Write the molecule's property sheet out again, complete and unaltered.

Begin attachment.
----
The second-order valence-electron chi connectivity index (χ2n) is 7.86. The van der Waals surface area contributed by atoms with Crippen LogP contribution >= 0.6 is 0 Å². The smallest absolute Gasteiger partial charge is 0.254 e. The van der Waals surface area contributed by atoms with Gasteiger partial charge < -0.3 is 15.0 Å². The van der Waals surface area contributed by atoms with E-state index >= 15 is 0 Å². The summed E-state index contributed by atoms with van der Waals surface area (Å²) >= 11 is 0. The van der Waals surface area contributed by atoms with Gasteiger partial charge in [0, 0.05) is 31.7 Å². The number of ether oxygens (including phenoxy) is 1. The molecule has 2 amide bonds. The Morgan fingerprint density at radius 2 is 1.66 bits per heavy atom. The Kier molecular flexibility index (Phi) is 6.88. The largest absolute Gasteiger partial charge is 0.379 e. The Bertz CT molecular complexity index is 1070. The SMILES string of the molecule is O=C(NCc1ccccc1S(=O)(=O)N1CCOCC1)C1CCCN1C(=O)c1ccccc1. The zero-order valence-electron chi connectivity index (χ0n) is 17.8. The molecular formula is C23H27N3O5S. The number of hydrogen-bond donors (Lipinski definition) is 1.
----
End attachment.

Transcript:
The second-order valence-electron chi connectivity index (χ2n) is 7.86. The van der Waals surface area contributed by atoms with Crippen LogP contribution >= 0.6 is 0 Å². The smallest absolute Gasteiger partial charge is 0.254 e. The van der Waals surface area contributed by atoms with Gasteiger partial charge < -0.3 is 15.0 Å². The van der Waals surface area contributed by atoms with E-state index >= 15 is 0 Å². The summed E-state index contributed by atoms with van der Waals surface area (Å²) >= 11 is 0. The van der Waals surface area contributed by atoms with Gasteiger partial charge in [0, 0.05) is 31.7 Å². The number of ether oxygens (including phenoxy) is 1. The molecule has 2 amide bonds. The Morgan fingerprint density at radius 2 is 1.66 bits per heavy atom. The Kier molecular flexibility index (Phi) is 6.88. The largest absolute Gasteiger partial charge is 0.379 e. The Bertz CT molecular complexity index is 1070. The SMILES string of the molecule is O=C(NCc1ccccc1S(=O)(=O)N1CCOCC1)C1CCCN1C(=O)c1ccccc1. The zero-order valence-electron chi connectivity index (χ0n) is 17.8. The molecular formula is C23H27N3O5S. The number of hydrogen-bond donors (Lipinski definition) is 1.